The critical parameter can be obtained from two formal computations at this stage. The evolution of the second moment satisfies in both cases the relation:
This implies that for solutions will necessarily blowup before the second moment touches zero. On the other hand, the KellerSegel equation (1.1) is equipped with a free energy (entropy minus potential energy),
(1.4) 
It is formally decreasing along the trajectories
(1.5) 
Moreover, it was shown in [20, 12] that for the free energy estimate from above implies an a priori bound in the entropy part of the functional which is at the basis of the construction of globalintime solutions. This was achieved by using the LogarithmicHLS inequality [4, 17] which relates the entropy and the interaction part of the functional.
Nontrivial equilibrium profiles or critical profiles, only exist for the critical parameter . They are solutions to the following EulerLagrange equations:
(1.6)  
(1.7) 
resp. in dimension and in dimension with radially symmetry. In fact, we have an explicit formulation of the stationary states,
(1.8) 
This coincides with the equality cases in the LogarithmicHLS inequality.
In the subcritical case , solutions are known to converge to unique selfsimilar profiles [12]. For studying convergence towards selfsimilarity, it is generally useful to rescale the space and time variables in the subcritical regime . The KellerSegel system rewrites as
(1.9) 
and the free energy is complemented with a quadratic confinement potential:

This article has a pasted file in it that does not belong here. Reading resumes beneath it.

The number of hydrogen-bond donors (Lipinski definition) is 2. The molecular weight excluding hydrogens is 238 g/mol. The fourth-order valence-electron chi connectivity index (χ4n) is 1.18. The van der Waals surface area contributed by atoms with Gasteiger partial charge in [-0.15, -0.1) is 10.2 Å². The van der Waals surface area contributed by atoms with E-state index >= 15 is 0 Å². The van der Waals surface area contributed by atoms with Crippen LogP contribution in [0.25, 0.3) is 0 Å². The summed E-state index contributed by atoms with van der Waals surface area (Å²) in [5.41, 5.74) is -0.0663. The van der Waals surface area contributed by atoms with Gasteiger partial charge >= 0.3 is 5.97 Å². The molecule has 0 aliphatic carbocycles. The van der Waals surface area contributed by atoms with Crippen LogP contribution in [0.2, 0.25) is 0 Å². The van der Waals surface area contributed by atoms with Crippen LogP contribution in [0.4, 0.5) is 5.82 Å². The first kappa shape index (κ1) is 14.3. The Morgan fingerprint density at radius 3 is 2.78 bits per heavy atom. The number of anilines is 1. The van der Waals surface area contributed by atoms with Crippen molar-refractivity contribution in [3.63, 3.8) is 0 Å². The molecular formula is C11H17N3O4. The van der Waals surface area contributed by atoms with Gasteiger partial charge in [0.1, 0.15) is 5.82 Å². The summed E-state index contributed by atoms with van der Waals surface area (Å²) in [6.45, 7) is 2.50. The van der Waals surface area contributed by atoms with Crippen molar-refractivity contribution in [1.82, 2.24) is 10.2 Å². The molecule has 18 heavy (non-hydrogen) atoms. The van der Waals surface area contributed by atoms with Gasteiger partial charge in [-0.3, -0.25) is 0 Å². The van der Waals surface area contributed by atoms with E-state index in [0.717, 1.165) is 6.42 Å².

(1.10) 
Due to the change of variables, selfsimilar solutions correspond to equilibrium solutions of (1.9). The rate of convergence towards equilibrium for (1.9) in the subcritical case was recently studied in [11] where the same rate as for the heat equation was obtained for small mass.
Let us finally mention that both (1.1) and (1.9) are gradient flows of the free energy functionals (1.4) and (1.10) respectively, when the space of probability measures is endowed with the euclidean Wasserstein metric . We refer to the seminal papers [22, 29] and to [1] for a general theory. For instance, we can write (1.1) in short as
(1.11) 
This assertion was made rigorous in [7], where the variational minimizing movement scheme [1] was shown to converge for (1.1). This fact allows us to consider a way of measuring the distance towards equilibrium or selfsimilarity intimately related to the evolution due to (1.11). In fact, we will show that optimal transport tools are key techniques to describe this behavior at least in the one dimensional case (1.2) and in the radial case in two dimensions (1.3).